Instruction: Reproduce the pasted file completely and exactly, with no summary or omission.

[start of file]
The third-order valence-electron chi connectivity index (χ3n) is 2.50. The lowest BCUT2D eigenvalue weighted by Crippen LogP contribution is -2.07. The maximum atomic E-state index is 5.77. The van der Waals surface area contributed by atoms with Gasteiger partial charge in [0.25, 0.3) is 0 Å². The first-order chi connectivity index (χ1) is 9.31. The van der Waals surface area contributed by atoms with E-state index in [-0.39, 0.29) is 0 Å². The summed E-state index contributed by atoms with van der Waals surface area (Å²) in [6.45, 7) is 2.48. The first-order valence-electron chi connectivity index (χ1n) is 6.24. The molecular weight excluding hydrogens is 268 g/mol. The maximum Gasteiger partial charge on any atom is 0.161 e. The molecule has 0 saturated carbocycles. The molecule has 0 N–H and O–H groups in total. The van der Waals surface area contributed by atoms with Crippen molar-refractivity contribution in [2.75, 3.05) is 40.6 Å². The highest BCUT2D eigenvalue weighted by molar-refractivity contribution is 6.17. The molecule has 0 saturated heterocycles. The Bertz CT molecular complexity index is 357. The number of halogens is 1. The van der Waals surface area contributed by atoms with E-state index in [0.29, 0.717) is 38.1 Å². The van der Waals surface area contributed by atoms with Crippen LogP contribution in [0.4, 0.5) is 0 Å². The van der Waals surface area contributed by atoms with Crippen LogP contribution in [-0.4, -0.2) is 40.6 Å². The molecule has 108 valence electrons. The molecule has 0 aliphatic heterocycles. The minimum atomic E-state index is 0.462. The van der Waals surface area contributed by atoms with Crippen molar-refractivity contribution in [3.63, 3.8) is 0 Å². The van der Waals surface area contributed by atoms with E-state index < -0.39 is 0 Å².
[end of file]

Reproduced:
The third-order valence-electron chi connectivity index (χ3n) is 2.50. The lowest BCUT2D eigenvalue weighted by Crippen LogP contribution is -2.07. The maximum atomic E-state index is 5.77. The van der Waals surface area contributed by atoms with Gasteiger partial charge in [0.25, 0.3) is 0 Å². The first-order chi connectivity index (χ1) is 9.31. The van der Waals surface area contributed by atoms with E-state index in [-0.39, 0.29) is 0 Å². The summed E-state index contributed by atoms with van der Waals surface area (Å²) in [6.45, 7) is 2.48. The first-order valence-electron chi connectivity index (χ1n) is 6.24. The molecular weight excluding hydrogens is 268 g/mol. The maximum Gasteiger partial charge on any atom is 0.161 e. The molecule has 0 saturated carbocycles. The molecule has 0 N–H and O–H groups in total. The van der Waals surface area contributed by atoms with Crippen molar-refractivity contribution in [2.75, 3.05) is 40.6 Å². The highest BCUT2D eigenvalue weighted by molar-refractivity contribution is 6.17. The molecule has 0 saturated heterocycles. The Bertz CT molecular complexity index is 357. The number of halogens is 1. The van der Waals surface area contributed by atoms with E-state index in [0.29, 0.717) is 38.1 Å². The van der Waals surface area contributed by atoms with Crippen LogP contribution in [0.4, 0.5) is 0 Å². The van der Waals surface area contributed by atoms with Crippen LogP contribution in [-0.4, -0.2) is 40.6 Å². The molecule has 108 valence electrons. The molecule has 0 aliphatic heterocycles. The minimum atomic E-state index is 0.462. The van der Waals surface area contributed by atoms with Crippen molar-refractivity contribution in [3.63, 3.8) is 0 Å². The van der Waals surface area contributed by atoms with E-state index < -0.39 is 0 Å².